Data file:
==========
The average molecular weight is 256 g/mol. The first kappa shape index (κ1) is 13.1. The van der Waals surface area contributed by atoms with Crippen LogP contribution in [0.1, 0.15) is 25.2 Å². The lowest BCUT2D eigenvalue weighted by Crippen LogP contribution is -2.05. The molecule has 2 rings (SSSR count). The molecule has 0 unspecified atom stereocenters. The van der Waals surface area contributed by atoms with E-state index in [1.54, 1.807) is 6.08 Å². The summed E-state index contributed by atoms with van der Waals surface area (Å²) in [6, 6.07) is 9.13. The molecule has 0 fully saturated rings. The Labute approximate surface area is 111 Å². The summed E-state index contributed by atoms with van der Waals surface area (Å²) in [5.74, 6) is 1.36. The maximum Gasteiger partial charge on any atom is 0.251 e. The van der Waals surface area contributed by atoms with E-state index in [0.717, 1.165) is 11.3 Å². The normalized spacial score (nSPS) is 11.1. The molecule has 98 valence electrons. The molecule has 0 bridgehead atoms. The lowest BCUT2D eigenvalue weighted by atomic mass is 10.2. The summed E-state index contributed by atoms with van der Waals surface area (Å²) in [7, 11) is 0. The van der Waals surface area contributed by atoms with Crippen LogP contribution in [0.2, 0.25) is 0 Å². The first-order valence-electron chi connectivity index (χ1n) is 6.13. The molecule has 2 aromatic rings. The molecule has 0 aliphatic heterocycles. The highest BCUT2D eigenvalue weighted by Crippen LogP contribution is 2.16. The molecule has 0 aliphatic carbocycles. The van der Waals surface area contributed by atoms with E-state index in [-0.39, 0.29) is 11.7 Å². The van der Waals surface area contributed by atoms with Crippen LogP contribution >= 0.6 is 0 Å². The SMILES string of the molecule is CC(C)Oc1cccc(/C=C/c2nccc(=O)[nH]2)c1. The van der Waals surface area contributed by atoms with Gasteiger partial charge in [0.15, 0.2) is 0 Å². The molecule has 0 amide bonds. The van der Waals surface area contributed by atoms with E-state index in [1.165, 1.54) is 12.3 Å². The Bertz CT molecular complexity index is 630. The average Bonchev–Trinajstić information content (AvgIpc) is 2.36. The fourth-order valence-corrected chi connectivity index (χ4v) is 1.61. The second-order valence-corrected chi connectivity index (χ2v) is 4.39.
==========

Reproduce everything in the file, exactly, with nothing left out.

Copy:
The average molecular weight is 256 g/mol. The first kappa shape index (κ1) is 13.1. The van der Waals surface area contributed by atoms with Crippen LogP contribution in [0.1, 0.15) is 25.2 Å². The lowest BCUT2D eigenvalue weighted by Crippen LogP contribution is -2.05. The molecule has 2 rings (SSSR count). The molecule has 0 unspecified atom stereocenters. The van der Waals surface area contributed by atoms with E-state index in [1.54, 1.807) is 6.08 Å². The summed E-state index contributed by atoms with van der Waals surface area (Å²) in [6, 6.07) is 9.13. The molecule has 0 fully saturated rings. The Labute approximate surface area is 111 Å². The summed E-state index contributed by atoms with van der Waals surface area (Å²) in [5.74, 6) is 1.36. The maximum Gasteiger partial charge on any atom is 0.251 e. The van der Waals surface area contributed by atoms with E-state index in [0.717, 1.165) is 11.3 Å². The normalized spacial score (nSPS) is 11.1. The molecule has 98 valence electrons. The molecule has 0 bridgehead atoms. The lowest BCUT2D eigenvalue weighted by atomic mass is 10.2. The summed E-state index contributed by atoms with van der Waals surface area (Å²) in [7, 11) is 0. The van der Waals surface area contributed by atoms with Crippen LogP contribution in [0.2, 0.25) is 0 Å². The first-order valence-electron chi connectivity index (χ1n) is 6.13. The molecule has 2 aromatic rings. The molecule has 0 aliphatic heterocycles. The highest BCUT2D eigenvalue weighted by Crippen LogP contribution is 2.16. The molecule has 0 aliphatic carbocycles. The van der Waals surface area contributed by atoms with E-state index in [-0.39, 0.29) is 11.7 Å². The van der Waals surface area contributed by atoms with Crippen LogP contribution >= 0.6 is 0 Å². The SMILES string of the molecule is CC(C)Oc1cccc(/C=C/c2nccc(=O)[nH]2)c1. The van der Waals surface area contributed by atoms with Gasteiger partial charge in [0.15, 0.2) is 0 Å². The molecule has 0 amide bonds. The van der Waals surface area contributed by atoms with E-state index in [1.165, 1.54) is 12.3 Å². The Bertz CT molecular complexity index is 630. The average Bonchev–Trinajstić information content (AvgIpc) is 2.36. The fourth-order valence-corrected chi connectivity index (χ4v) is 1.61. The second-order valence-corrected chi connectivity index (χ2v) is 4.39.